Occupational athletes. That’s what my chiropractor is calling our profession of pet grooming. All those years of bending, lifting, hoisting, twisting, and reaching certainly takes a toll on the body!
And let’s not even talk about the repetitive motion stuff! Or where our hearing levels are at – what did you say? Have you ever thought about what our lungs look like? Yuck!
Yes! We definitely fit the bill of ‘occupational athletes’. We know many of our Learn2GroomDogs.com Training Partners have been afflicted with injuries or conditions that have really made their careers painful. And that includes me.
I was recently in such terrible pain that I could not move my arm. It came on suddenly, but was – and still is – the result of years of repetitive motion and strain. I am currently in therapy for this. It has made it difficult to do anything at all let alone grooming. I was even unable to use the computer for quite some time
It took many years to happen. When it did, I was unable to work. Most groomers are independent business owners who cannot be sidelined for a long time. If I still depended on using a scissors and clipper every day, along with the other physical requirements that grooming demands, I would be out of work. It has only been very recent that I am able to really feel comfortable during my daily routine.
Sometimes you are quickly inflicted, like with a bite or scratch – other times it takes years of abuse before you feel the effects. The conditions come on slowly as a minor ache or pain. Before you know it, you are totally sidelined from your career. New groomers entering the field will have the same conditions and ailments that many industry veterans are struggling with right now.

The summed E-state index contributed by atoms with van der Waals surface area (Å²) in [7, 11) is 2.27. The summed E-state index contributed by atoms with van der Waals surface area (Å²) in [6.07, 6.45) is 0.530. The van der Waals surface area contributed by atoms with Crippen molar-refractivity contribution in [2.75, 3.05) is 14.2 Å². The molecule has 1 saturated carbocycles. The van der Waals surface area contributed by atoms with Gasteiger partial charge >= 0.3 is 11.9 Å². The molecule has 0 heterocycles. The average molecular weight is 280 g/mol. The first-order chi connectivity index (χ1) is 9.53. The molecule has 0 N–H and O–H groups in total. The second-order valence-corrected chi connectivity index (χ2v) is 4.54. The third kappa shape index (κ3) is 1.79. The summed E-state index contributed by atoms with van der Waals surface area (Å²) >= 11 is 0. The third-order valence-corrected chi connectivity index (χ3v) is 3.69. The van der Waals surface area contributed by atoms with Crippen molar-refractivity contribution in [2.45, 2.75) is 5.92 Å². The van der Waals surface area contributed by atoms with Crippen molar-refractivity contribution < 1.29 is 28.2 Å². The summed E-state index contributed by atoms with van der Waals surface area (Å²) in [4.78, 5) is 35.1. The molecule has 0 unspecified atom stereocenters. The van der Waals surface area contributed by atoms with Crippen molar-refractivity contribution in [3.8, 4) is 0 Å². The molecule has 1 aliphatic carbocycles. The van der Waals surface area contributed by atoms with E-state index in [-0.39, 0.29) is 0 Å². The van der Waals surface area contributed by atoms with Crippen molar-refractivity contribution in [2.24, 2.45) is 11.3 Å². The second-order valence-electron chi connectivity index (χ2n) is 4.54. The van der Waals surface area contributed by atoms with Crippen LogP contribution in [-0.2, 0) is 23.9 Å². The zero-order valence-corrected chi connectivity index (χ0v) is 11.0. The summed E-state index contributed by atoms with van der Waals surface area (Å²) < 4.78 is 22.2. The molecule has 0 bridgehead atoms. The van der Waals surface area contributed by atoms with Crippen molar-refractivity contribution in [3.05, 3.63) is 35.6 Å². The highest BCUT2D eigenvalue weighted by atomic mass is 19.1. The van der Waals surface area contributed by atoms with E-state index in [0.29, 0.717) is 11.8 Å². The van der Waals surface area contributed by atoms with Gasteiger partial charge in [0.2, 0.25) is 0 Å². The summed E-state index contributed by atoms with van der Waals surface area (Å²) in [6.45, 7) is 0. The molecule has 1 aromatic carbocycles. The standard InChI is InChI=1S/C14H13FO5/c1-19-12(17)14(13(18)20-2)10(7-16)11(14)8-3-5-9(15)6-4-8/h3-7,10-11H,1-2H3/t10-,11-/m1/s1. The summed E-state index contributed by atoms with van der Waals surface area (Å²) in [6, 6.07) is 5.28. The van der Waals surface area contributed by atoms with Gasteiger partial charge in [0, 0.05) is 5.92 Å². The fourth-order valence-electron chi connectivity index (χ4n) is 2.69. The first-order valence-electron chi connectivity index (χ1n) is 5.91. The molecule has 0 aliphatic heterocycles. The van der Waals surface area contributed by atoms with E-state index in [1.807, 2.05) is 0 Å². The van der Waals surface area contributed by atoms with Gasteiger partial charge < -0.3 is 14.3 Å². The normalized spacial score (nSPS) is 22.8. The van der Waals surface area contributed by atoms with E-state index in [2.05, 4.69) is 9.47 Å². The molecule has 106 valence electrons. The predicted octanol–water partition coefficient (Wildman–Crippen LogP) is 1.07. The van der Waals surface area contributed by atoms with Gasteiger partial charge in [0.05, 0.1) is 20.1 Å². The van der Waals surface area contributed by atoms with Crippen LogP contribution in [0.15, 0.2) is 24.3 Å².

One of the most important things is taking care of your body now. You might not have time to go to a gym and work out, but you can do shoulder rolls between grooms. And when you consider that grooming is a real contact sport, it wouldn’t hurt to stretch yourself, just like an athlete. Wrist rolls are easy to do and so is self-massage of wrist, arms, elbows and shoulders. Self-massage the base of your skull can increase blood flow to the brain and is very relaxing, too.
Or maybe you treat yourself to a real massage every now and then. It works wonders! If you have had a great week, treat your team to some chair massages right in the salon. Maybe you can find a local masseuse who has some dogs that need grooming.
And you must really ask yourself, “Am I in good shape right now?” Many people need to lose weight, eat right and maintain a healthy lifestyle. This will help us for years AFTER we retire from the business. Pain and healing become harder to deal with when we get older. Prevention can go a long way in extending your career as a groomer and your entire lifetime, too.
I have included a link to one of our Sneak Peeks. Misty Fowler gives some great advice on staying well in the salon. She is a seasoned pro – but a few years back her career almost can to a screeching halt. By being pro-active with her health and wellness plan, Misty still grooms full time today. The video is one of our health and wellness lessons from the Learn2GroomDogs.com video library.